Charles Stuckey discussed this use of contrasts in the artist's work: 'Lautrec is a consummate master at intensifying the essential quality of form by juxtaposing it with forms of a contrasting nature. His characteristic use of this device sets his work apart from that of the Impressionists with their more homogenous surfaces. Lautrec extended this artistic idea to all other aspects of the picture as well. While the Impressionists' colors are rich and sensuous, Lautrec intensifies his even further by juxtaposing contrasting complementaries. The carefully orchestrated oppositions of orange and blue-violet, cerise and green, have a vibrancy that is reinforced by the bold, energetic facture. While Manet and Renoir tended to handle the picture surface fairly evenly, giving equal attention to both figure and ground, Lautrec concentrates attention more closely on his model by contrasting her densely painted form with the more thinly and sketchily treated peripheries of the canvas. Finally, whereas his older colleagues were preoccupied exclusively with the decorative effects of forms and colors seen in outdoor light, Lautrec reveals his abiding concern for capturing some quality of inner life in his subject' (C. Stuckey, Toulouse-Lautrec: Paintings, Chicago, 1979, pp. 149-50).
Portraiture played an important role in Toulouse-Lautrec's œuvre, and he approached the portrayal of his sitters with a keen psychological acuity. Freed from the necessity of seeking portrait commissions due to his family's wealth, the artist rarely practised flattery or yielded too greatly to convention in his portraits. He was also free to cross class boundaries, choosing between artists and performers, or the working class and his own elite circle of friends and family members. His interest in the complex nature of each sitter's personality naturally led him towards the habit of executing multiple renderings of favoured sitters. In the 1880s he executed a number of intimate and affectionate portraits of his mother, Comtesse Alphonse de Toulouse-Lautrec. He usually chose to depict her in a domestic setting, reading a book or sitting at the kitchen table. Lautrec's rendering of his mother in Comtesse Alphonse de Toulouse-Lautrec (fig. 7) and of Hélène in La Liseuse, share the same sense of intimacy and tenderness towards his subjects, as well as a certain dignity and intellectual power that he admired in both women.
Fig. 1, Henri de Toulouse-Lautrec, Moulin de la Galette, 1889, The Art Institute of Chicago
Fig. 2, Photograph of Hélène Vary, Maison Natale, Albi
Fig. 3, Louis Anquetin, Torse de jeune fille (Hélène Vary), 1890, oil on canvas, Private Collection
Fig. 4, Henri de Toulouse-Lautrec, Etude (Hélène Vary), 1889, oil on panel, Kunsthalle, Bremen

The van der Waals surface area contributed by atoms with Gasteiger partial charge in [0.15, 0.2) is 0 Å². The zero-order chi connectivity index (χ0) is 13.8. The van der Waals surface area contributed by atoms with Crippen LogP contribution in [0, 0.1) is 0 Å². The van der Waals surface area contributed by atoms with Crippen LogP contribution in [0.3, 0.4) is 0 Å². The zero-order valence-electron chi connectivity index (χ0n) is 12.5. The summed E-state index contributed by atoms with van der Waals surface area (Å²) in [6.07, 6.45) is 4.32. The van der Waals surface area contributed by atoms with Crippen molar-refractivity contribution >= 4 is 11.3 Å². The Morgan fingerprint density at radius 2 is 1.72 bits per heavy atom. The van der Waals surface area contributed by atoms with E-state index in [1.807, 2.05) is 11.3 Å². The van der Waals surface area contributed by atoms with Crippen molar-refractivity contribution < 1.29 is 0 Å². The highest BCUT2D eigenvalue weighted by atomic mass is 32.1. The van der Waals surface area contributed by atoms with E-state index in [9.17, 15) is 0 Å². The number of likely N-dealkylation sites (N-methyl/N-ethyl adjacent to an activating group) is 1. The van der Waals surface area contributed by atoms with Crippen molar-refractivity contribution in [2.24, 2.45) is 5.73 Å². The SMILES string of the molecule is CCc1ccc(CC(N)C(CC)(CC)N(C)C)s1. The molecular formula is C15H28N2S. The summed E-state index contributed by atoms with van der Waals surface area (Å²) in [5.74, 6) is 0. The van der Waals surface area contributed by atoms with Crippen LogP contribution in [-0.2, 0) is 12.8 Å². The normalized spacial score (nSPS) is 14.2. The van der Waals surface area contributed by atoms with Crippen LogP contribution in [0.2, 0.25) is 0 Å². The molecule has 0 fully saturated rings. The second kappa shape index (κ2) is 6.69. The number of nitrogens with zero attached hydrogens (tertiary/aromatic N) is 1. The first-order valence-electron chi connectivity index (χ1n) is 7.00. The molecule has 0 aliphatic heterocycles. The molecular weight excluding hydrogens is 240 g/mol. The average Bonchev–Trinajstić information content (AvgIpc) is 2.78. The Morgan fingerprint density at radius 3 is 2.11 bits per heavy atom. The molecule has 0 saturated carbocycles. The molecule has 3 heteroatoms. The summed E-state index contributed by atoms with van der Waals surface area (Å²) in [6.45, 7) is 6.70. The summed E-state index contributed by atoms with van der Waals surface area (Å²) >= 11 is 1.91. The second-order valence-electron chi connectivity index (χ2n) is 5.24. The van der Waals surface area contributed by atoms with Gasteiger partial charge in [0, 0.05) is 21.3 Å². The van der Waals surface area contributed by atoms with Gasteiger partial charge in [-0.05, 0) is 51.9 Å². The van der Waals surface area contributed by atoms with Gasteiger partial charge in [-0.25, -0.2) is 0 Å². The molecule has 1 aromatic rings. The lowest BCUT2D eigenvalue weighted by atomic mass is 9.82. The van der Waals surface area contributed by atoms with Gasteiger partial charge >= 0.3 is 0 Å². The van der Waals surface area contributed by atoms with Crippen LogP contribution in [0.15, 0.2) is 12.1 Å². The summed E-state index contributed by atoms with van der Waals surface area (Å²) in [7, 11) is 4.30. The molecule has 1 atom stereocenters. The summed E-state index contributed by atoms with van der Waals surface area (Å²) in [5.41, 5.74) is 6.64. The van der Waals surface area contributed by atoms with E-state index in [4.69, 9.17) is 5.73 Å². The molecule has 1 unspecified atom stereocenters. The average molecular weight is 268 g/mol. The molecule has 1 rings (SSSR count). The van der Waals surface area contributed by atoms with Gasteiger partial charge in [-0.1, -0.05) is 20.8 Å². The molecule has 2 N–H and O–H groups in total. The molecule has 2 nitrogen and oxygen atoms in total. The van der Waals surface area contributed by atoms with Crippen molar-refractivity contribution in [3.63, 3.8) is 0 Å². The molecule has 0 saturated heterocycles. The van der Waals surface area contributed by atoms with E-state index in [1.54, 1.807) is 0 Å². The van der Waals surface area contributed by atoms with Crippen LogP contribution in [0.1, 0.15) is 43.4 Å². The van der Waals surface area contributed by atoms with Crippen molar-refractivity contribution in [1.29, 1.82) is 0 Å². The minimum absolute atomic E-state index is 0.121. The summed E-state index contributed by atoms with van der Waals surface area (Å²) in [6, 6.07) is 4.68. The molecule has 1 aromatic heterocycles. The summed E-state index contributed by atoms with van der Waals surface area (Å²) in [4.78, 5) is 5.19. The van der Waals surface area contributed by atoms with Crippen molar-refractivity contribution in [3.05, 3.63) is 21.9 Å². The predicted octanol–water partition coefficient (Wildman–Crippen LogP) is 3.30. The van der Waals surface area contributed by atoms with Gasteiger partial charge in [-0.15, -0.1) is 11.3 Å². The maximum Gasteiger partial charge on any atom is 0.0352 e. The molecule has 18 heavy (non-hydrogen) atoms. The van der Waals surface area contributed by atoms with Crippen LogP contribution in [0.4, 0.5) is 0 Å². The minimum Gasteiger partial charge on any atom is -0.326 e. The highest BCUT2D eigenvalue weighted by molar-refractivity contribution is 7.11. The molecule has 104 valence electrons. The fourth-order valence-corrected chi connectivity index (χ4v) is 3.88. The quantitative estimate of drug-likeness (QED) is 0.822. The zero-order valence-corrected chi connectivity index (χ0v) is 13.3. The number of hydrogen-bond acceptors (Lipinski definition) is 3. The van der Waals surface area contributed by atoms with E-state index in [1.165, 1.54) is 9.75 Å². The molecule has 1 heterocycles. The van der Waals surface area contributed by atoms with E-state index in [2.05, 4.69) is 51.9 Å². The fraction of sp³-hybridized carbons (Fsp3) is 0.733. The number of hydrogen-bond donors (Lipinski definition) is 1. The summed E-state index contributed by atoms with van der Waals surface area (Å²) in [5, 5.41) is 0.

Fig. 5, Henri de Toulouse-Lautrec, Hélène Vary, 1889, peinture à l'essence on board. Sold: Sotheby's, London, 27th June 2000
Fig. 6, Edouard Vuillard, Femme lisant, 1893, oil on card, Private Collection
Fig. 7, Henri de Toulouse-Lautrec, Comtesse Alphonse de Toulouse-Lautrec, 1887, oil on canvas, Musée Toulouse-Lautrec, Albi
Peinture à l'essence on board
68 by 61cm.
26 3/4 by 24in.
Painted in 1889.
Henri de Toulouse Lautrec
Brussels, Salon des XX, 1890
Chicago, The Art Institute of Chicago, Paintings, Drawings, Prints and Posters by Toulouse-Lautrec, 1930-31, no. 17, illustrated in the catalogue
New York, The Museum of Modern Art, Lautrec and Redon, 1931, no. 17, illustrated in the catalogue
London, New Burlington Galleries, Masters of French 19th Century Painting, 1936, no. 113, illustrated in the catalogue
Brussels, Palais des Beaux-Arts, Toulouse-Lautrec, 1947, no. 8
Paris, Orangerie des Tuileries, Toulouse-Lautrec. Exposition en l'honneur du cinquantième anniversaire de sa mort, 1951, no. 100, illustrated in the catalogue (as dating from circa 1895)
Albi, Musée de la Berbie, Toulouse-Lautrec, ses amis et ses maîtres, 1951, no. 138, illustrated in the catalogue (as dating from 1895)
Brussels, Palais des Beaux-Arts, La Femme dans l'art français, 1953, no. 123
Albi, Musée de la Berbie & Paris, Petit Palais, Toulouse-Lautrec, 1964, no. 64bis
68 by 61cm. 26 3/4 by 24in.
Stephan Bourgeois & Waldemar George, The Adolphe Lewisohn Collection, New York, 1928
Christian Zervos, Cahiers d'Art, 1931, no. 2, illustrated in an installation photograph of the 1930-31 exhibition in Chicago, p. 110
Lang, Art and Style, 1951, no. 19, illustrated
M. G. Dortu & Jean Adhémar, Toulouse-Lautrec en Belgique, Paris, 1955, illustrated pl. 4
Henri Focillon, De Callot à Lautrec, Paris, 1957, pl. XXVII, illustrated p. 195 (as dating from 1897)
Génies et réalités, Toulouse-Lautrec, Paris, 1962, illustrated p. 77
M. G. Dortu, Toulouse-Lautrec et son œuvre, New York, 1971, vol. II, no. P.349, illustrated p. 179
Bruno Foucart & Gabriele Mandel Sugana, Tout l'œuvre peint de Toulouse-Lautrec, Paris, 1986, no. 343, illustrated p. 109
Collection Bing, Paris (sold: Paris, 9th June 1927, lot 41)
Paul Rosenberg, Paris (purchased at the above sale)
Mrs Adolphe Lewisohn, New York (acquired by 1928)
Roger Janssen, Brussels (acquired from the above in April 1939)
Thence by descent to the present owner